Our meal, with starters and bread, goulash (x2), dumplings and two beers came to CZK816.00 which is roughly Β£27.42. We were so shocked at the cost of food out there, this really is a bargain for such good quality food, and service was pretty friendly too!

Czech Beer

Ok, this is something you HAVE to have lots of. Responsibly of course. But Czech beer is delightful and so affordable. We were regularly getting two beers for about CZK145.00 or roughly Β£4.80! We had so many good beers, but the best obviously being that brewed by the monks in Strahov Monastery up by the castle. The whole experience up there was fantastic, from the walk up and the views, to seeing the brewery in the monastery and enjoying a brew on-site.Β  It’s well worth it.

Strahov Monastey beer on tap Strahov Monastey beer on tap Strahov Monastey beer on tap Strahov Monastey beer on tap

But we had some other great beers too! All light in flavour, super frothy (the sign of a good beer in Prague), and refreshing. We literally just stopped at any bar we fancied, and most had a good beer selection, often with a few options of local brews. The beer scene in Prague really is the one!

Czech beer in Stein, Prague

Obložené Chlebíčky

OK, this is more a type of food to try rather than a spot to find. Obložené Chlebíčky are small open-topped sandwiches with a range of toppings. We had a couple when we stopped for bite between walking tours, just in a cafe we stumbled across. They were piled high, and super delish. They seem to do them in many places, so just keep an eye out and order one or two if you get the chance.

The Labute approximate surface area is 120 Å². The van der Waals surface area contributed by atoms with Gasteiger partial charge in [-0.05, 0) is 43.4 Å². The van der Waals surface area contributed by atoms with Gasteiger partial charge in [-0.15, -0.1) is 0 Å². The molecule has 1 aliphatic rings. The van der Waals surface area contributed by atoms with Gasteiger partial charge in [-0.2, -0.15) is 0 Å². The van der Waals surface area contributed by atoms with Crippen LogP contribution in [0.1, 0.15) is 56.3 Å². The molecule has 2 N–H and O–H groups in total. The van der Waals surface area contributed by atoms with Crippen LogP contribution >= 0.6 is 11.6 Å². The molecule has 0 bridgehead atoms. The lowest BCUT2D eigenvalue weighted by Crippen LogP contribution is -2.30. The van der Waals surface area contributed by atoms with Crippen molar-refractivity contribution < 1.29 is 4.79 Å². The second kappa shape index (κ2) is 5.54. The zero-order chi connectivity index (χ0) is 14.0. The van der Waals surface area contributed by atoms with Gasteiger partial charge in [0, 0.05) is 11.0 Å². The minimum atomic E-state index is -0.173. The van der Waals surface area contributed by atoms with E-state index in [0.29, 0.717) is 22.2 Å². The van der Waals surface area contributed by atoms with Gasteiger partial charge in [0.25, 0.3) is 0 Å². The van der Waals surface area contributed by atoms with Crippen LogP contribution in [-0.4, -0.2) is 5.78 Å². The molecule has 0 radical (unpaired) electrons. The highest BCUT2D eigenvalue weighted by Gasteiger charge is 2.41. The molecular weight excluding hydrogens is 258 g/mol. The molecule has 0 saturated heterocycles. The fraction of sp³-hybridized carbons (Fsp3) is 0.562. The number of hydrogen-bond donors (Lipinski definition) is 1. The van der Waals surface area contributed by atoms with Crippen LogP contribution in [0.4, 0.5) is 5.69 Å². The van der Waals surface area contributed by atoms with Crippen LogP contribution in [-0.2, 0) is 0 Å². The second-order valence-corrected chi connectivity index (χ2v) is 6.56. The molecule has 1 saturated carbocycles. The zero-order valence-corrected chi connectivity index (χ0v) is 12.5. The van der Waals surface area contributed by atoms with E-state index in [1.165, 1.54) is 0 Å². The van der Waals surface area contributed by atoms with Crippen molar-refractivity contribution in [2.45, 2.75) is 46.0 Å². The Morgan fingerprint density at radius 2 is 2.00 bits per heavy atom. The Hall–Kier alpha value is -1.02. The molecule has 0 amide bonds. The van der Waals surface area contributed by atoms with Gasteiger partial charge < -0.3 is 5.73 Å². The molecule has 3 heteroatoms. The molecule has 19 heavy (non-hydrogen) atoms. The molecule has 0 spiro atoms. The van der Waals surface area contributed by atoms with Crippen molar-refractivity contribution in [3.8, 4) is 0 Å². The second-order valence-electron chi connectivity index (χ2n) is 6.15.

Obložené Chlebíčky, Prague

Christmas market

If you go at Christmas time (which I do highly recommend!), there’s plenty of food and drink at the Christmas market too. Hot Wine is everywhere, and you could always take a break from the cold and enjoy a glass in one of the bars with heater surrounding the square. This is something we did do! But do be warned that some of these restaurants do charge much more for hot wine than others, and more than the stalls.

Prague, hot wine in glasses

We didn’t get to try much of the food at the market. However, we did try the Prague sausage. A paprika hot dog in a long bun, with ketchup and mustard on tap. Each Prague sausage was CZK95.00 which is just over Β£3! Ours were a little grisly, a bit like a bratwurst, but still very tasty! I really enjoyed it!

Prague Christmas Market, Prague Sausage Prague Christmas Market, Prague Sausage

One word of caution.. most of the food and drink stalls only take cash, so get plenty out to last. If you’re using the Euronet ATM machines around the square, don’t accept their conversion rate. This will make your bank do the conversion which is A LOT better!Β Thank me later!

And there you have it. A few spots, foodie recommendations and drinks we tried which we highly recommend are on your list if you’re visiting Prague!

We’re off to Vietnam in March, but I’m dying to book more European breaks in. Where should we go?

Chloe xx